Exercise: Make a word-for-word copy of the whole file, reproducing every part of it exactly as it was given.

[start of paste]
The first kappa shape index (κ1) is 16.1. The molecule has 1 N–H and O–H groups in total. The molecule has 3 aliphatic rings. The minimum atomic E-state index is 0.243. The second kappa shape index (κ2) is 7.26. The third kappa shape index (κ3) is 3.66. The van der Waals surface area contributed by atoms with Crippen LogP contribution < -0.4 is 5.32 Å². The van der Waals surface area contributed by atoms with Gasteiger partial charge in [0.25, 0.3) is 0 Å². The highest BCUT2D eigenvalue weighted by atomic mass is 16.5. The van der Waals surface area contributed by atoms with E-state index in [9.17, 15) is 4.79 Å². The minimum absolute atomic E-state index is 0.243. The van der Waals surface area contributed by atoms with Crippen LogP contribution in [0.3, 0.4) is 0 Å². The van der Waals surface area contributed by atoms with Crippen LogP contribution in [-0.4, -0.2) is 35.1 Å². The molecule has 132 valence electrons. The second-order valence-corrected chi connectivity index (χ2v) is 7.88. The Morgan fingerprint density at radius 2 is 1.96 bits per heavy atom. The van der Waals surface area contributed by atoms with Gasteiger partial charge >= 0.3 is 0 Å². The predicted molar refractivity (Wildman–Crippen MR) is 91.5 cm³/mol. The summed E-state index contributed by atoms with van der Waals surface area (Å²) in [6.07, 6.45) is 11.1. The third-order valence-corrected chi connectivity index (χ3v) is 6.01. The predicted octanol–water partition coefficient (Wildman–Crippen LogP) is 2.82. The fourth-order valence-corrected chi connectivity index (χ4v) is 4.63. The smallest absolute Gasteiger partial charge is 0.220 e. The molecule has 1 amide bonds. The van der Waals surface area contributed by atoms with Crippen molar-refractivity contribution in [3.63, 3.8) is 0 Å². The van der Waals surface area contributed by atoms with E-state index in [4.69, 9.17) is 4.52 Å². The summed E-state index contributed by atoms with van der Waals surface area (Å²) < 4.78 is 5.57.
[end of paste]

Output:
The first kappa shape index (κ1) is 16.1. The molecule has 1 N–H and O–H groups in total. The molecule has 3 aliphatic rings. The minimum atomic E-state index is 0.243. The second kappa shape index (κ2) is 7.26. The third kappa shape index (κ3) is 3.66. The van der Waals surface area contributed by atoms with Crippen LogP contribution < -0.4 is 5.32 Å². The van der Waals surface area contributed by atoms with Gasteiger partial charge in [0.25, 0.3) is 0 Å². The highest BCUT2D eigenvalue weighted by atomic mass is 16.5. The van der Waals surface area contributed by atoms with E-state index in [9.17, 15) is 4.79 Å². The minimum absolute atomic E-state index is 0.243. The van der Waals surface area contributed by atoms with Crippen LogP contribution in [0.3, 0.4) is 0 Å². The van der Waals surface area contributed by atoms with Crippen LogP contribution in [-0.4, -0.2) is 35.1 Å². The molecule has 132 valence electrons. The second-order valence-corrected chi connectivity index (χ2v) is 7.88. The Morgan fingerprint density at radius 2 is 1.96 bits per heavy atom. The van der Waals surface area contributed by atoms with Gasteiger partial charge >= 0.3 is 0 Å². The predicted molar refractivity (Wildman–Crippen MR) is 91.5 cm³/mol. The summed E-state index contributed by atoms with van der Waals surface area (Å²) in [6.07, 6.45) is 11.1. The third-order valence-corrected chi connectivity index (χ3v) is 6.01. The predicted octanol–water partition coefficient (Wildman–Crippen LogP) is 2.82. The fourth-order valence-corrected chi connectivity index (χ4v) is 4.63. The smallest absolute Gasteiger partial charge is 0.220 e. The molecule has 1 amide bonds. The van der Waals surface area contributed by atoms with Crippen molar-refractivity contribution in [3.63, 3.8) is 0 Å². The van der Waals surface area contributed by atoms with E-state index in [4.69, 9.17) is 4.52 Å². The summed E-state index contributed by atoms with van der Waals surface area (Å²) < 4.78 is 5.57.